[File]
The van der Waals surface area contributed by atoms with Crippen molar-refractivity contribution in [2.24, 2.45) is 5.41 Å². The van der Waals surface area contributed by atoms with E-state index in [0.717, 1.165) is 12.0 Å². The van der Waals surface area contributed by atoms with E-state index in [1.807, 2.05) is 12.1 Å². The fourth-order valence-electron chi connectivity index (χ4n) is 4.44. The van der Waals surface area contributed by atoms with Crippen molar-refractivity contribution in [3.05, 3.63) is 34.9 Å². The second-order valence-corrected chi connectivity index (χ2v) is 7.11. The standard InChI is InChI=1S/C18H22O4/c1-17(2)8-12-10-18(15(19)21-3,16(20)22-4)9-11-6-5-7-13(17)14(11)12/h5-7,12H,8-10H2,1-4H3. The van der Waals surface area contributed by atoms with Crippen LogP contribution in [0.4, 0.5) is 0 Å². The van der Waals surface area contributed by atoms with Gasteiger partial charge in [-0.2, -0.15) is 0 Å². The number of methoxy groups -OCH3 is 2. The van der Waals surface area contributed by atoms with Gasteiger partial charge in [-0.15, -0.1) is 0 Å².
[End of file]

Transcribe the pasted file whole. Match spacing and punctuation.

The van der Waals surface area contributed by atoms with Crippen molar-refractivity contribution in [2.24, 2.45) is 5.41 Å². The van der Waals surface area contributed by atoms with E-state index in [0.717, 1.165) is 12.0 Å². The van der Waals surface area contributed by atoms with E-state index in [1.807, 2.05) is 12.1 Å². The fourth-order valence-electron chi connectivity index (χ4n) is 4.44. The van der Waals surface area contributed by atoms with Crippen molar-refractivity contribution in [3.05, 3.63) is 34.9 Å². The second-order valence-corrected chi connectivity index (χ2v) is 7.11. The standard InChI is InChI=1S/C18H22O4/c1-17(2)8-12-10-18(15(19)21-3,16(20)22-4)9-11-6-5-7-13(17)14(11)12/h5-7,12H,8-10H2,1-4H3. The van der Waals surface area contributed by atoms with Crippen LogP contribution in [0.4, 0.5) is 0 Å². The van der Waals surface area contributed by atoms with Gasteiger partial charge in [-0.2, -0.15) is 0 Å². The number of methoxy groups -OCH3 is 2. The van der Waals surface area contributed by atoms with Gasteiger partial charge in [-0.15, -0.1) is 0 Å².